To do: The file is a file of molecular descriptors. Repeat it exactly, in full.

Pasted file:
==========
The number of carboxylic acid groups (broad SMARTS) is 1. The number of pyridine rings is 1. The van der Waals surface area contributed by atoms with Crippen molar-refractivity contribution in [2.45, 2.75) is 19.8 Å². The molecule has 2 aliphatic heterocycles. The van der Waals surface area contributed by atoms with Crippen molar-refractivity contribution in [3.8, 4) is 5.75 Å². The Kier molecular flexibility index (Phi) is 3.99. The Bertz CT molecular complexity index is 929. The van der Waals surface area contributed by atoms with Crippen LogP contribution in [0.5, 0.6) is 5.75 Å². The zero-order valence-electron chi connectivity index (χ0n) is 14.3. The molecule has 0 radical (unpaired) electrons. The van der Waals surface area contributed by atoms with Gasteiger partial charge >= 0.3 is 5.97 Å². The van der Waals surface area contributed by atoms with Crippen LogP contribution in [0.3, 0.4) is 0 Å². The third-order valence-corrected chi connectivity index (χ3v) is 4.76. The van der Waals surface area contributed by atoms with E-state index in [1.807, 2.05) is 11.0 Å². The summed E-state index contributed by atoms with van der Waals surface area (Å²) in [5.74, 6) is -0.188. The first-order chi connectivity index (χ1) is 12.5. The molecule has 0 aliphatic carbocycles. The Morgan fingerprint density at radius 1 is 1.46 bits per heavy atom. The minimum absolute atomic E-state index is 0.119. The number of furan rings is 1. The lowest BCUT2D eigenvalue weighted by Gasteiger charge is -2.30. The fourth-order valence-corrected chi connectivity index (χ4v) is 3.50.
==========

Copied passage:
The number of carboxylic acid groups (broad SMARTS) is 1. The number of pyridine rings is 1. The van der Waals surface area contributed by atoms with Crippen molar-refractivity contribution in [2.45, 2.75) is 19.8 Å². The molecule has 2 aliphatic heterocycles. The van der Waals surface area contributed by atoms with Crippen molar-refractivity contribution in [3.8, 4) is 5.75 Å². The Kier molecular flexibility index (Phi) is 3.99. The Bertz CT molecular complexity index is 929. The van der Waals surface area contributed by atoms with Crippen LogP contribution in [0.5, 0.6) is 5.75 Å². The zero-order valence-electron chi connectivity index (χ0n) is 14.3. The molecule has 0 radical (unpaired) electrons. The van der Waals surface area contributed by atoms with Gasteiger partial charge >= 0.3 is 5.97 Å². The van der Waals surface area contributed by atoms with Crippen LogP contribution in [0.3, 0.4) is 0 Å². The third-order valence-corrected chi connectivity index (χ3v) is 4.76. The van der Waals surface area contributed by atoms with E-state index in [1.807, 2.05) is 11.0 Å². The summed E-state index contributed by atoms with van der Waals surface area (Å²) in [5.74, 6) is -0.188. The first-order chi connectivity index (χ1) is 12.5. The molecule has 0 aliphatic carbocycles. The Morgan fingerprint density at radius 1 is 1.46 bits per heavy atom. The minimum absolute atomic E-state index is 0.119. The number of furan rings is 1. The lowest BCUT2D eigenvalue weighted by Gasteiger charge is -2.30. The fourth-order valence-corrected chi connectivity index (χ4v) is 3.50.